The history of Bank of Scotland
Bank of Scotland is Scotland's first and oldest bank, and post-dates the Bank of England by just one year.
Bank of Scotland was founded by an Act of the Scottish Parliament on 17th July 1695. It is Scotland's first and oldest bank, and post-dates the Bank of England by just one year.
The Bank was set up primarily to develop Scotland's trade, mainly with England and the Low Countries. It began business in February 1696, with a working capital of £120,000 Scots (£10,000 sterling).
The 172 original shareholders (including 36 based in London) were largely from Scotland's political and mercantile elite. They hoped to create a stable banking system, which would offer long-term credit and security for merchants and landowners alike.
Understanding our past
A lot has changed during the 300 year history of our brands and while we have much within our heritage to be proud of, we can’t be proud of it all. Like any institution that is so interwoven with our country’s history, we must acknowledge and learn from our past.
There’s evidence in our archive of some links to slavery.
Here's what we know:
Henry Dundas, 1st Viscount Melville was Governor of the Bank of Scotland from 1790-1811. As well as governor, he was also Home Secretary in William Pitt the Younger’s government. During this time, he was instrumental in deferring the abolition of the transatlantic slave trade. It is estimated that more than half a million Africans were enslaved as a result.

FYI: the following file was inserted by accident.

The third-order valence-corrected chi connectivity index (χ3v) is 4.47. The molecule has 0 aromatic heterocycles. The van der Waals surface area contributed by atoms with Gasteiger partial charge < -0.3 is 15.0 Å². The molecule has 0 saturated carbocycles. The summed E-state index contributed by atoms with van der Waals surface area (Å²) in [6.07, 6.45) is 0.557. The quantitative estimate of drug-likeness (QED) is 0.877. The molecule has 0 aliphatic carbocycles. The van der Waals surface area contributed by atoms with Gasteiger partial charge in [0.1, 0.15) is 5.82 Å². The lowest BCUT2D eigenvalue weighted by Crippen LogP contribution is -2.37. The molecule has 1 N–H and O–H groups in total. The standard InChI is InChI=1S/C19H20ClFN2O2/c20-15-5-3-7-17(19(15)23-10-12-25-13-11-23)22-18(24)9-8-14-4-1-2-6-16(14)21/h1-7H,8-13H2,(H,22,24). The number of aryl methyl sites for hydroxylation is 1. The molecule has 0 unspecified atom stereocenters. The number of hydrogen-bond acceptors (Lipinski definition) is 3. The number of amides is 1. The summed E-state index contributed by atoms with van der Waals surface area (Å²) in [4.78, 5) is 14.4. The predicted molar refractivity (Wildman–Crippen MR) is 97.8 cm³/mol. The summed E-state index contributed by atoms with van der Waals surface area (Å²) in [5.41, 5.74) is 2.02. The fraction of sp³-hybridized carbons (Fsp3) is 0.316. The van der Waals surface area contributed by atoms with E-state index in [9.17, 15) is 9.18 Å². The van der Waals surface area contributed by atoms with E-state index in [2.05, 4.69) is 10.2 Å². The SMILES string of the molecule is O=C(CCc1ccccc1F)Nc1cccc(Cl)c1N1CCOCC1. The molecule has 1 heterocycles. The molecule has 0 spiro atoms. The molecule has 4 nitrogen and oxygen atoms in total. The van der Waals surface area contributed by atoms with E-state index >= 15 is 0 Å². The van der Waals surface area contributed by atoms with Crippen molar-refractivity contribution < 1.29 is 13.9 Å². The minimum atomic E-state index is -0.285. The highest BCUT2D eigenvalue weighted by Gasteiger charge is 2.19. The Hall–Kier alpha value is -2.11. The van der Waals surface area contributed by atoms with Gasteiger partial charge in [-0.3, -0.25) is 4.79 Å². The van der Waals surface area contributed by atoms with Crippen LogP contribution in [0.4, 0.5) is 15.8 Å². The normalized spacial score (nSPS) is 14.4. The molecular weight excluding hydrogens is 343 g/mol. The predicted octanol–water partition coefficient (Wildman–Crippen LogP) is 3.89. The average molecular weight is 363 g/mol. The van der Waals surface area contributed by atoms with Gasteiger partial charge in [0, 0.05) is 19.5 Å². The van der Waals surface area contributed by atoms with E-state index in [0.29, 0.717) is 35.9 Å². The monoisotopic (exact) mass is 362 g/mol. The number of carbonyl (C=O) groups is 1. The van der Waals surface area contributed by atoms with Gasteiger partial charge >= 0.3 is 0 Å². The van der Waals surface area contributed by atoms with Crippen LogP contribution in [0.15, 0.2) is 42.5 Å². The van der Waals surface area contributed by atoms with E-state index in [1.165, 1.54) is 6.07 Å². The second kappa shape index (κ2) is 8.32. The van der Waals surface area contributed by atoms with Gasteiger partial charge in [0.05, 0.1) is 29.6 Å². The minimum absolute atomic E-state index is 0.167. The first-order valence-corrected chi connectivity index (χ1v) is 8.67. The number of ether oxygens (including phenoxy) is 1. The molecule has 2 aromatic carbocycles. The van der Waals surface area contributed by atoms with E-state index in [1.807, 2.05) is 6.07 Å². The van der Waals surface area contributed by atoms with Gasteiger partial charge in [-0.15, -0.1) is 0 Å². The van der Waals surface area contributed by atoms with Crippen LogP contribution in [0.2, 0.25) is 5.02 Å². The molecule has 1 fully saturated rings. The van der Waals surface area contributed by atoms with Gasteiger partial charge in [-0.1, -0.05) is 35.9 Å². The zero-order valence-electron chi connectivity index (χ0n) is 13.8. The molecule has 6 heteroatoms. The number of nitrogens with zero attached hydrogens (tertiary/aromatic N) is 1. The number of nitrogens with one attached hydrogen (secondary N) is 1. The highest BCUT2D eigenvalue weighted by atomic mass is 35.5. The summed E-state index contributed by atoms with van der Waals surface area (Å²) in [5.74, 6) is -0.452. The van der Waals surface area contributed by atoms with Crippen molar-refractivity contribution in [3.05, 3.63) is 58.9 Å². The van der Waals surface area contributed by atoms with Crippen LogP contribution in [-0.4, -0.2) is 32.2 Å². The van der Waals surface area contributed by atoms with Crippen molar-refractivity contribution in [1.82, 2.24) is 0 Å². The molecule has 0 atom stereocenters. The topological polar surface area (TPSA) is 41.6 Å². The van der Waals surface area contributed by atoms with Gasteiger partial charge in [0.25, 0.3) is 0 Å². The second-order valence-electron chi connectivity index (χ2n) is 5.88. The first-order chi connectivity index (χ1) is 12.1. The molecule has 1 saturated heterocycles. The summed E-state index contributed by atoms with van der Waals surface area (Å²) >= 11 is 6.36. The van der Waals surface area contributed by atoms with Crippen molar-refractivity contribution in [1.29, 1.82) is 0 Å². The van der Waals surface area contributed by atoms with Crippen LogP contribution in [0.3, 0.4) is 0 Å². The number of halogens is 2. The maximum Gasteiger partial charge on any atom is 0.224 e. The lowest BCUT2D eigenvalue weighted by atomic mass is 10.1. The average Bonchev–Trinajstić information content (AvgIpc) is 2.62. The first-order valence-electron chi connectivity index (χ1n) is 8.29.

George Watson (Bank of Scotland’s first Accountant, 1696-1697), invested in a London-based venture for trade with Africa that included enslaved people.
Sir William Forbes, James Hunter & Co. - bank had mortgages on properties in Tobago, including some with enslaved people. Customers had connections with plantations with enslaved people.The firm’s origins stretch back to 1723. They merged with the Glasgow Union Bank in 1843, which became part of BoS in 1955.
Ship Bank (founded 1749 in Glasgow, successor bank taken over by BoS in 1955). Five of the six founding partners were wealthy Glasgow merchants involved in the tobacco and West India trades, which depended on slavery and the slave trade. One, William McDowell II, inherited a vast commercial empire in sugar and rum, and estates in the West Indies with enslaved people.
Thistle Bank (founded 1761 in Glasgow, successor bank taken over by BoS in 1955). Five of the six founding partners were wealthy Glasgow merchants involved in the tobacco trade, which had strong links to slavery. One, John Glassford, was a prominent Glasgow tobacco merchant. He owned tobacco plantations in Virginia and Maryland, which used enslaved people.
Glasgow Bank (founded 1809, successor bank taken over by BoS in 1955). James Ewing of Strathleven, one of the bank’s founding shareholders, was a substantial West India merchant, He received compensation for 286 enslaved people on an estate in Jamaica.
Glasgow Union Banking Company (founded 1830, successor bank taken over by Bank of Scotland in 1955). A number of its early founders and directors were involved in the West India trade, with links to slavery. James Anderson, the bank’s first manager, acted as an executor for an estate owner in Jamaica.